We can use the df command to quickly check this. We’ll use the – t (type) option to limit the output to SquashFS file types only.
We type the following:
df -t squashfs
The mounted SquashFS file systems are listed. A /dev/loop device file handles each one, and there are 18 of them.
Each file system is mounted on a directory within the /snap directory. However, this doesn’t mean there are 18 different snap packages installed on this computer. This is an Ubuntu distribution, so some snap packages are installed right out of the box, and we’ve just installed another one.
Additionally, when you install snapd, it installs some core snap packages to handle the needs of other snap packages.
We can use the snap list command, as shown below, to list the installed snap packages:
The output was a little wide, so the end of the listings is shown below.
Here’s the entire listing:
Name Version Rev Tracking Publisher Notes
core 16-2.43.3 8689 stable canonical* core
core18 20200124 1668 stable canonical* base
gimp 2.10.18 252 stable snapcrafters -
gnome-3-26-1604 188.8.131.5291114 98 stable/… canonical* -
gnome-3-28-1804 3.28.0-16-g27c9498.27c9498 116 stable canonical* -
gnome-calculator 3.34.1+git1.d34dc842 544 stable/… canonical* -
gnome-characters v3.32.1+git3.b9120df 399 stable/… canonical* -
gnome-logs 3.34.0 81 stable/… canonical* -
gnome-system-monitor 3.32.1-3-g0ea89b4922 127 stable/… canonical* -
gtk-common-themes 0.1-28-g1503258 1440 stable/… canonical* –
As you can see, there are 10 snap packages installed, not 18. However, these 10 packages have given rise to the 18 SquashFS file systems. The table columns are fairly self-explanatory, but here’s some clarification:
- Name: The name of the snap package that was installed.
- Version: The version number of the software in the snap package.
- Rev: The revision number of the snap package.
- Tracking: The channel this snap package monitors for updates. There are four:
- Stable: The default channel. As its name states, this channel contains the most stable packages.
- Candidate: This channel is less stable, but very close to it because it contains release candidate level software, which is code-complete. It goes through final testing before it’s moved to the stable channel.
- Beta: This channel is late development-cycle quality, but it’s not guaranteed to be stable.
- Edge: For early build testers. You shouldn’t use this channel for important work or on a production computer. Here be dragons!
- Publisher: The individual, company, or organization that released the snap package. If it was a verified publisher (and your terminal window supports Unicode), you’ll see a green check mark beside the name of the publisher. If it can’t show a check mark, you’ll see an asterisk (*).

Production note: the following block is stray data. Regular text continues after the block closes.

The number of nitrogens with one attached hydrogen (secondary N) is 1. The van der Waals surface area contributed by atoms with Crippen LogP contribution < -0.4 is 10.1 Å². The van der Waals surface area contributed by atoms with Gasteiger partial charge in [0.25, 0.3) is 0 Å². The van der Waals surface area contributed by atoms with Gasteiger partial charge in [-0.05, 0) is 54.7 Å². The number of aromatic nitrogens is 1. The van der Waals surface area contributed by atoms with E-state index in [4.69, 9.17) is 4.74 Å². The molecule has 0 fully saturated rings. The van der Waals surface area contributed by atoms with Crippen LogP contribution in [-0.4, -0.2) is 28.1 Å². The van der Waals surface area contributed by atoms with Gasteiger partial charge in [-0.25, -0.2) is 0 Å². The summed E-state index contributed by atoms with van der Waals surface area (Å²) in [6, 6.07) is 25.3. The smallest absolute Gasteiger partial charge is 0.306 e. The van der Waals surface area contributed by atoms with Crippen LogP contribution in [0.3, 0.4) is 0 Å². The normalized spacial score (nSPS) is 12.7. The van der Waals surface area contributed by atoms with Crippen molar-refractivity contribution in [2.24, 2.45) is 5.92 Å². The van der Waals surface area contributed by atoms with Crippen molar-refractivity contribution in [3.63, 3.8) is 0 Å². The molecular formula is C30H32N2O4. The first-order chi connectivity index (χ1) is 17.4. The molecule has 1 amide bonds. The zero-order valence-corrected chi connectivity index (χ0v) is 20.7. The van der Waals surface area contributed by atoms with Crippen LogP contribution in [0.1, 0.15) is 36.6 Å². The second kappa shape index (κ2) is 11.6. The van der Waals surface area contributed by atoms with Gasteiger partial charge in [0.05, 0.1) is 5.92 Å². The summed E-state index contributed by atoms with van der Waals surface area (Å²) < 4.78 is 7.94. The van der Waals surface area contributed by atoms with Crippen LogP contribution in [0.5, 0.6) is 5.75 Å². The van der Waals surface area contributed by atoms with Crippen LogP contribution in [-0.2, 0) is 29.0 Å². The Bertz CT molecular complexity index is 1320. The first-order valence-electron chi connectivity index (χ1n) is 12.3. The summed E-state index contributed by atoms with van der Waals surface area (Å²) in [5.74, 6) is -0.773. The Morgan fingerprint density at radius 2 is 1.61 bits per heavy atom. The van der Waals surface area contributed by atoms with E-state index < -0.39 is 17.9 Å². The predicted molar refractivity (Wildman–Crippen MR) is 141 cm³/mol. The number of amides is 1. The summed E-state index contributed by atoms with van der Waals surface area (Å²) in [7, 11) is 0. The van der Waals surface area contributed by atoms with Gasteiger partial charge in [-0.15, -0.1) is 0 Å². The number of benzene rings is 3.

- Notes: Any comments or additional information will appear here.
The snap Channels
You can use the info option to get a description of a snap package.
To do so, we type the following:
snap info gtk-common-themes
We can see which channel the package is tracking, and the version of the software in the snap packages in each of the four channels. In most circumstances, you should stay on the stable channel.
A snap package checks four times per day to see whether a newer version of the software is available from the channel it’s watching or “tracking.” If you want to change the channel a snap package tracks, you can use the refresh and –channel options.
To do so, we type the following:
sudo snap refresh gtk-common-themes –channel=beta
If a newer version of the software was available it would be installed, but that wasn’t the case here. However, the snap package is now tracking the beta channel. As soon as a new beta version is released, it’s automatically downloaded and upgraded.
You can use the –list option to check whether updates are available for any of the snap packages installed on your computer.
To do so, we type the following:
sudo snap refresh –list
You’ll be told if any of the channels the snap packages on your computer are tracking contain newer software versions.
If a newer version of the software is available, you can use the refresh option, as shown below, to manually force a refresh:
sudo snap refresh gtk-common-themes
Removing a snap Package
To uninstall a snap package, you can use the remove option, as shown below:
sudo snap remove gimp
The snap Cheat Sheet
Using snap packages is pretty simple, but we’ve compiled a list of some commands that will help you:
- To search for a package: snap find package_name
- To install a package: sudo snap install package_name
- To see all installed packages: snap list
- To get information about a single package: snap info package_name
- To change the channel a package tracks for updates: sudo snap refresh package_name –channel=channel_name
- To see whether updates are ready for any installed packages: sudo snap refresh –list
- To manually update a package: sudo snap refresh package_name
- To uninstall a package: sudo snap remove package_name